On December 5th of last year, South Africans bade farewell to Nelson Mandela. In general the new republic’s founding father was remembered as a principled, but pragmatic political leader. Some media coverage, however, reduced him to a one-dimensional figure, at odds with the larger South African struggle. That Mandela advocated armed struggle and formed alliances with communists was conveniently downplayed by all sorts of political causes and personalities whose politics Mandela would have opposed while he was alive, but who now claimed him as one of their own. Mandela was also favorably compared to his former wife Winnie Madikizela. His time in prison, presented as character-building, was contrasted with her increasing radicalism and criminal actions in the 1980s. Most black South Africans, however, were not scandalized by Mandela’s one-time celebration of violent struggle or his communist leanings, or by Winnie’s complicated, but flawed, legacy, which was formed in a more compromising, violent outside. As Stephen Smith rightly concluded in the London Review of Books recently: “If any one person can stand in for the country, it’s surely Winnie, half ‘mother of the nation’ and half township gangsta, deeply ambiguous, scarred and disfigured by the struggle.” Most South Africans get this full, complicated understanding of their recent history.
Zola Mahobe is another such complicated figure, part gangster, part hero. Mahobe, a legendary soccer club owner in South Africa during the 1980s, died nine days after Mandela. While his death quite rightly did not receive the same attention that Mandela’s did, his life was shaped by many of the same forces. For some, Mahobe was a symptom of what was wrong with South African professional soccer. Others viewed him (and still do) as a brilliant entrepreneur, a sort of Apartheid-era Robin Hood, and a visionary that would help reshape the dimensions of South African soccer.
But let me start from the beginning. I was in high school in Cape Town and a voracious consumer of soccer media when Mahobe first arrived on the soccer scene in 1985. Though white-dominated rugby ruled on Apartheid television as the state prioritized the sporting tastes of whites, the sole public channel also broadcasted highlights of the English First Division on the BBC’s famous “Match of the Day” program. Match of the Day played a significant part in forming black South Africans’ otherwise confusing devotion to English soccer. I would sit up late on school nights following the exploits of English teams in European competitions and of players with a South African connection, such as Richard Gough, Brian Stein and Gary Bailey. Through the BBC’s cameras, I became a lifelong Liverpool fan, but at the same time I was also developing an interest in local soccer.
HAVING BOUGHT THE COUNTRY’S TOP TALENT, MAHOBE SET ABOUT TURNING HIS PLAYERS INTO MEDIA STARS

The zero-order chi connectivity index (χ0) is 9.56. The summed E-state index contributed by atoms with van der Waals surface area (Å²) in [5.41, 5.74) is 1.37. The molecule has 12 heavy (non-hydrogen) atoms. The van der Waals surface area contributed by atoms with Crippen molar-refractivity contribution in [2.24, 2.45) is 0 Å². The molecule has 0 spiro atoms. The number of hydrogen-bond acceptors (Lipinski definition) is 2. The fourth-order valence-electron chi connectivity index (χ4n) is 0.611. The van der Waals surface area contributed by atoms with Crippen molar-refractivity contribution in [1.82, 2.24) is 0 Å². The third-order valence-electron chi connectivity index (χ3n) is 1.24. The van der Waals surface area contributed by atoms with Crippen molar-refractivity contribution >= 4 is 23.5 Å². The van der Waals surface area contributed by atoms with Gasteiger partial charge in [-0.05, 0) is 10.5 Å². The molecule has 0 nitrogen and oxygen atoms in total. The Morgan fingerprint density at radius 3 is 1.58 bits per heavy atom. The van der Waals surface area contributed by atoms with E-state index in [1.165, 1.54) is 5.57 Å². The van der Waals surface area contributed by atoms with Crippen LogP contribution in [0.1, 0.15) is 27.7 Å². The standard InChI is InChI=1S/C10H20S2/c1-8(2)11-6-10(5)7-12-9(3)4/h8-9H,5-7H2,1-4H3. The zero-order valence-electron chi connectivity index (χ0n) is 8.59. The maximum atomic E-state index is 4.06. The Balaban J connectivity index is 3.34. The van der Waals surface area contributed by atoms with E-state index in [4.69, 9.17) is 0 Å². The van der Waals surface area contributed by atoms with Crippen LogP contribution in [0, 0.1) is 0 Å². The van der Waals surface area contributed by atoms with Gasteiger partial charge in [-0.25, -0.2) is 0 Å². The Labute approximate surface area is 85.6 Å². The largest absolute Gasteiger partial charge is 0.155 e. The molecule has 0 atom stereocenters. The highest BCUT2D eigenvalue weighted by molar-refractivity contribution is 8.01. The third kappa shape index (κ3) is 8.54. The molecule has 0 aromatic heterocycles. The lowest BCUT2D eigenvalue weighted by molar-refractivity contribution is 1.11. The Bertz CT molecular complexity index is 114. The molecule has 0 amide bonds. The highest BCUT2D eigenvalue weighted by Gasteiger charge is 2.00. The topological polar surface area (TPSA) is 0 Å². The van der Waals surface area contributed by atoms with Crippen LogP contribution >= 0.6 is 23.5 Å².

Initially that was a challenge. South African soccer was a mess in the early 1980s. Banned by the game’s world governing body FIFA in 1976 (it took that long, yes), by the beginning of the 1980s there was no single national association and at least three local rival professional leagues in South Africa. There was the white-dominated NFL, which attracted aging British players much as the MLS does today, the black National Professional Soccer League (NPSL), and the Federation Professional League, which styled itself as “non-racial.” The first two often played friendlies against each other and eventually merged (the NPSL swallowed what was left of the NFL), while the third, consisting mostly of colored and Indian teams, remained “non-collaborationist.” In Cape Town there were big professional clubs, but Santos, Battswood and Glendale Athletic, the most popular clubs in the city, played in the Federation Professional League, and could not compete against the biggest of the NPSL clubs.
The NPSL had the best players. The league was on TV2 and TV3, the new TV channels the state created for “black languages” from 1982 onwards, and Kaizer Chiefs and Orlando Pirates, the two most popular clubs in the country played in it. Chiefs was founded by Kaizer Motaung, a plucky but unexceptionally talented midfielder who started his career at Pirates and later played for a few North American Soccer League clubs in the late 1960s. On his return to South Africa in 1970, Motaung shamelessly borrowed the logo as well as half of the name of his old club, Atlanta Chiefs (years later the name would be adopted by the Kaiser Chiefs, the indie rock band from Leeds, England) and half of Orlando Pirates’ players. By contrast, Orlando Pirates is the third oldest soccer club in South Africa—the oldest is the originally white Wits University—and their most famous fan was rumored to be Nelson Mandela, in prison on Robben Island through the 1970s and 1980s.